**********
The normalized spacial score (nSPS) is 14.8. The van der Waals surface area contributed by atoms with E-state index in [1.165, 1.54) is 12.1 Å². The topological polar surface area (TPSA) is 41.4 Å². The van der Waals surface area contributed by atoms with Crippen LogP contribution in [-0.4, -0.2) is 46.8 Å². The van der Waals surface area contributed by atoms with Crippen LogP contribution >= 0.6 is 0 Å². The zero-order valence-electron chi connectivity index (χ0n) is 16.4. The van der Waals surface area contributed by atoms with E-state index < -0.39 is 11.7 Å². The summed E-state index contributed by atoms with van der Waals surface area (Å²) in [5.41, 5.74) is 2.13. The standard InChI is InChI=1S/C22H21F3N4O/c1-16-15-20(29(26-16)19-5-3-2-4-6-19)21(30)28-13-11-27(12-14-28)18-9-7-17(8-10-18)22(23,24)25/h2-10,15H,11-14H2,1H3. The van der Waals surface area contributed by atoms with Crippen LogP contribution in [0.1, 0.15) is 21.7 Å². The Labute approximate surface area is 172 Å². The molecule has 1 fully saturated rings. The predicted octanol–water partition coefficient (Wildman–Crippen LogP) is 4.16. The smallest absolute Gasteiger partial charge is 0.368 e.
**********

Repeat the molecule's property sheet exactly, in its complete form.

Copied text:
The normalized spacial score (nSPS) is 14.8. The van der Waals surface area contributed by atoms with E-state index in [1.165, 1.54) is 12.1 Å². The topological polar surface area (TPSA) is 41.4 Å². The van der Waals surface area contributed by atoms with Crippen LogP contribution in [-0.4, -0.2) is 46.8 Å². The van der Waals surface area contributed by atoms with Crippen LogP contribution >= 0.6 is 0 Å². The zero-order valence-electron chi connectivity index (χ0n) is 16.4. The van der Waals surface area contributed by atoms with E-state index < -0.39 is 11.7 Å². The summed E-state index contributed by atoms with van der Waals surface area (Å²) in [5.41, 5.74) is 2.13. The standard InChI is InChI=1S/C22H21F3N4O/c1-16-15-20(29(26-16)19-5-3-2-4-6-19)21(30)28-13-11-27(12-14-28)18-9-7-17(8-10-18)22(23,24)25/h2-10,15H,11-14H2,1H3. The van der Waals surface area contributed by atoms with Crippen LogP contribution in [0.1, 0.15) is 21.7 Å². The Labute approximate surface area is 172 Å². The molecule has 1 fully saturated rings. The predicted octanol–water partition coefficient (Wildman–Crippen LogP) is 4.16. The smallest absolute Gasteiger partial charge is 0.368 e.